The sound and look of the choppers was eerie. Strange how one technology can save lives, kill in combat, and engage in a softer kind of menace: watching. I began to play an easy game in my head I call, “Guess the media coverage.” With several blocks ahead of me, I’d won my game with a blandly partisan-spiced narrative that essentially said the protests were disruptive of commerce, and therefore bad. Never mind that the most famous protest in our history involved the literal dumping of commodities into a bay, a moment itself now twisted and co-opted by a corrupt cause. (My proof of hollow victory would come later after watching news reports, but this is for another post.)

About three blocks away, walking up 5th Avenue, I could feel the mood shift. This kind of “feeling the city” has always been one of my favorite, if bewildering, facets of New York City in particular. The electricity of the place is the stuff of cliché, however the urbanity here achieves a kind of language. I sensed the tension from the people coming toward me. I felt the excitement of fellow travelers uptown. I could see police cars in the distance blocking the street. The old stone buildings had a different presence this day.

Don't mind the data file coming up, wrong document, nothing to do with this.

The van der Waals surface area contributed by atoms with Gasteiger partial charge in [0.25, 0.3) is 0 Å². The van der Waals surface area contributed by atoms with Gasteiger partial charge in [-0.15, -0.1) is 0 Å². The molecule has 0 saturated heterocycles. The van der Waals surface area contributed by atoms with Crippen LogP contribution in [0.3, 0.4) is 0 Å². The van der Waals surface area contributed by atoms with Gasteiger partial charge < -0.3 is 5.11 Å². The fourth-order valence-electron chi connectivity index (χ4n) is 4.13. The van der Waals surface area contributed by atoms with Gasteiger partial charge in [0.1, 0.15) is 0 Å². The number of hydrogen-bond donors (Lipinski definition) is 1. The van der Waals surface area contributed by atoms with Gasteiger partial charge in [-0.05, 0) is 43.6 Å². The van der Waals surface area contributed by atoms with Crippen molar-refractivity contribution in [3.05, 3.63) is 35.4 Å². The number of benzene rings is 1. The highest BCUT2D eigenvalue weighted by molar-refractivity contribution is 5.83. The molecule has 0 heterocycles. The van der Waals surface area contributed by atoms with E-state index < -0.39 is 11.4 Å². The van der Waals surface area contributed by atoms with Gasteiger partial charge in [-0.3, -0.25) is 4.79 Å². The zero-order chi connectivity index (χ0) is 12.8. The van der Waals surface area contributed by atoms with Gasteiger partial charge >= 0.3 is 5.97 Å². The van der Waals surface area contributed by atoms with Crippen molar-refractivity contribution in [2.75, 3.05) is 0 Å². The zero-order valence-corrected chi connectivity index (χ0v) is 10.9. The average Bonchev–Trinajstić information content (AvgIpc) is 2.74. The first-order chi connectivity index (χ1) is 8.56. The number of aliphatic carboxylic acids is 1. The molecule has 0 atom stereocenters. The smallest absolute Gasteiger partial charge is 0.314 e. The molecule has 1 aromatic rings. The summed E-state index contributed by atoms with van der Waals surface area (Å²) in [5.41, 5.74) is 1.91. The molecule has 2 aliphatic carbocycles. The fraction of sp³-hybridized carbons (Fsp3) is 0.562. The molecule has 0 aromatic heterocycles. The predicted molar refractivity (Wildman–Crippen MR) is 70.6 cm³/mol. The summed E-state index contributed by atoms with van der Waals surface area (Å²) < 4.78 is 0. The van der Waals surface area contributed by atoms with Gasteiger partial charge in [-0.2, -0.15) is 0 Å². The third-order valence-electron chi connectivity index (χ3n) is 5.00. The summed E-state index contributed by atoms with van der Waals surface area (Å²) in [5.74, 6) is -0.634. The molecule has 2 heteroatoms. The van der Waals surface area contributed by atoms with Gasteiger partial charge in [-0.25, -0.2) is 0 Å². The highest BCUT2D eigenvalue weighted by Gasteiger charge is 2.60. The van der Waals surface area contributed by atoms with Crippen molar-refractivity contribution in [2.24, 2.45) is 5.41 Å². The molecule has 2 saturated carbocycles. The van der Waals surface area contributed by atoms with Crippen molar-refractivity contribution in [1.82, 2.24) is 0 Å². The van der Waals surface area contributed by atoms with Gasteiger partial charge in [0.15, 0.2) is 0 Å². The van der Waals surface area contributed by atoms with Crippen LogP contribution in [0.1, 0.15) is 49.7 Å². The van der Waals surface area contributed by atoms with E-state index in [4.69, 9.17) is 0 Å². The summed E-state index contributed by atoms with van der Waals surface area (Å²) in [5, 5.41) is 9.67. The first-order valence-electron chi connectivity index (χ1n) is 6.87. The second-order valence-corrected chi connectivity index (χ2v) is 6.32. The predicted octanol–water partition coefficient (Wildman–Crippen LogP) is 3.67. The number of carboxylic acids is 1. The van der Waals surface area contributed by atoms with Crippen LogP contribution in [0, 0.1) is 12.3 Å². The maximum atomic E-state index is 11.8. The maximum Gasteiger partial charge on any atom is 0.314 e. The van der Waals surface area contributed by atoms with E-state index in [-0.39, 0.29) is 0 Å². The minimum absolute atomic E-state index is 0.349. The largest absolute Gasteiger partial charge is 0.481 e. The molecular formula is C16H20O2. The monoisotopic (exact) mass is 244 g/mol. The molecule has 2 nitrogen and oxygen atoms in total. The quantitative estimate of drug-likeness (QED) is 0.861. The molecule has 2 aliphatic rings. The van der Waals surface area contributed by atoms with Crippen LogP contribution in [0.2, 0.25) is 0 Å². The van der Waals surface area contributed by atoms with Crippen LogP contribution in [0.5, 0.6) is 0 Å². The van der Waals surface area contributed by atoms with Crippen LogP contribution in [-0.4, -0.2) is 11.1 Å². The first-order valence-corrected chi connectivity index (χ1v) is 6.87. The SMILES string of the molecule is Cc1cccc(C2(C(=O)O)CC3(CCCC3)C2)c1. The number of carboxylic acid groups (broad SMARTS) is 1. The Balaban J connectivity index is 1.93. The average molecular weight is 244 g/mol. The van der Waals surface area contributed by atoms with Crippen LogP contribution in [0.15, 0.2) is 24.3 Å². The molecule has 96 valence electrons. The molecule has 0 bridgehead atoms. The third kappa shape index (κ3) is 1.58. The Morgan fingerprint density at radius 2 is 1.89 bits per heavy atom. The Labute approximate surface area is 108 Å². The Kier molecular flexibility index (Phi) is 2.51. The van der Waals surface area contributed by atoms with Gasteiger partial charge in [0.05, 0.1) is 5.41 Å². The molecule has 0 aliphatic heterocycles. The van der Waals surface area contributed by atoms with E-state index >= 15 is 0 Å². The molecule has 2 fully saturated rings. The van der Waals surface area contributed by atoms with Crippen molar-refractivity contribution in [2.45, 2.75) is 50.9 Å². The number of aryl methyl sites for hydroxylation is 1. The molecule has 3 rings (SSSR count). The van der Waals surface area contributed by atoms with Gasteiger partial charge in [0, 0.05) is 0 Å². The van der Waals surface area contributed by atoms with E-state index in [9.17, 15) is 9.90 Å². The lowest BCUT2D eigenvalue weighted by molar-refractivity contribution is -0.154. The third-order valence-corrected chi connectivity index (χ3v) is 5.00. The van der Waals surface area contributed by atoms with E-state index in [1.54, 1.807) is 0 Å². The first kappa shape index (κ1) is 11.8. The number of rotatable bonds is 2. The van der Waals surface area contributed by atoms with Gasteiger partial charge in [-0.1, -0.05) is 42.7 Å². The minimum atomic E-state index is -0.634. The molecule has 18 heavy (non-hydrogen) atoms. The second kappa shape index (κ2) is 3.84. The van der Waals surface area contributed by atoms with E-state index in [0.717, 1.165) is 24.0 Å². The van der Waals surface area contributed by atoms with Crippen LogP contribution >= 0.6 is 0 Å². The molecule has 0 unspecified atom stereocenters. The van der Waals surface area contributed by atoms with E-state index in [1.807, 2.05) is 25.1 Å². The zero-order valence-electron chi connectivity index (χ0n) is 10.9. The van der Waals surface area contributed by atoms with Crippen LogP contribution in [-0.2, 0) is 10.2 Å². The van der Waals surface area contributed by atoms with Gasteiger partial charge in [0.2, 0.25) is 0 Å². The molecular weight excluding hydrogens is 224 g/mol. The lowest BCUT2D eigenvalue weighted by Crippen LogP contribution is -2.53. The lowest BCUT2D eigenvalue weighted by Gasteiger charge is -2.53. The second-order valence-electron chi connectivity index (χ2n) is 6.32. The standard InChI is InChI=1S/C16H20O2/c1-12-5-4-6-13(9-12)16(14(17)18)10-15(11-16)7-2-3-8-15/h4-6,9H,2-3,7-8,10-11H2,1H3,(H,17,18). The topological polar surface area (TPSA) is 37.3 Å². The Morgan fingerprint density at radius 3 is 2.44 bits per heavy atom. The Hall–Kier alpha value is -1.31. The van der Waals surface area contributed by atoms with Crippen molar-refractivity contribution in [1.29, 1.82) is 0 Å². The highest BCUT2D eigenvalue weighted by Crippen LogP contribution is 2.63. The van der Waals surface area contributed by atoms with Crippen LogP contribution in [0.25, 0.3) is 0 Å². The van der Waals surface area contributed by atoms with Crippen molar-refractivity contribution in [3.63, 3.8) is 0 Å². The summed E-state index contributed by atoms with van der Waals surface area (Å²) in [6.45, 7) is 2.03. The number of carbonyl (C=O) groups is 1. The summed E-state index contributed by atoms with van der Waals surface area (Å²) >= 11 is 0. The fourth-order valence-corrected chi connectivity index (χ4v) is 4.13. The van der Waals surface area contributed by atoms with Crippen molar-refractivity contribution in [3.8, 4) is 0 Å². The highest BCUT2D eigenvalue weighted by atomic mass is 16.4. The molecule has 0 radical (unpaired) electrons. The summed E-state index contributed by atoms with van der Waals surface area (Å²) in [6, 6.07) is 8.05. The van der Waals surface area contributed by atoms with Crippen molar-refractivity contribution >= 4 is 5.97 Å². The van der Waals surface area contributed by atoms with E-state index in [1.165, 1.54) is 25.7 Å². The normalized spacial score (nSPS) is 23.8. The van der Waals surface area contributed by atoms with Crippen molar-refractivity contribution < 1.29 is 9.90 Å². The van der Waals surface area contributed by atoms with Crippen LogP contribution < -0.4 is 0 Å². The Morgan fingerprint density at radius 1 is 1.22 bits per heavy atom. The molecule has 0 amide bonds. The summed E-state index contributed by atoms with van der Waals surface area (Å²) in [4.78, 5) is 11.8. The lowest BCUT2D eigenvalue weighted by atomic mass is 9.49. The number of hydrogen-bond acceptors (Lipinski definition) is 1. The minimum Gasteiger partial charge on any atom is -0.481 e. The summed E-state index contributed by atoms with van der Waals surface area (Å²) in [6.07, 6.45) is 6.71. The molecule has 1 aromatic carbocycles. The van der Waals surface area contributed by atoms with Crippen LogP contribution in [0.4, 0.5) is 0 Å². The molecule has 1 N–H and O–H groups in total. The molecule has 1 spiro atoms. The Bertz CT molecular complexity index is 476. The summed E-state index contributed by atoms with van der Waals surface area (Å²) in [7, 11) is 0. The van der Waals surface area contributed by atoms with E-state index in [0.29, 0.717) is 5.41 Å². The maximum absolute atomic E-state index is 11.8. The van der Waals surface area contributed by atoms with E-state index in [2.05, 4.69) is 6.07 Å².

And that hum, the sound of the totalizing media eye hovering above, whispered that I might be heading into trouble.

As I got a block away, a kind woman, likely concerned about me and all my literal baggage, shouted to me, “Be careful going up there.” “Maybe I should rethink this,” I thought to myself. In addition to logistical issues, I am a novice when it comes to civil disobedience. I have participated in protests in Portland and Salem, Oregon, but not without a blanket permit. The injustices of the police raid on Zuccotti park three days prior however, spurred me forward. I wanted solidarity. I wanted a collective voice.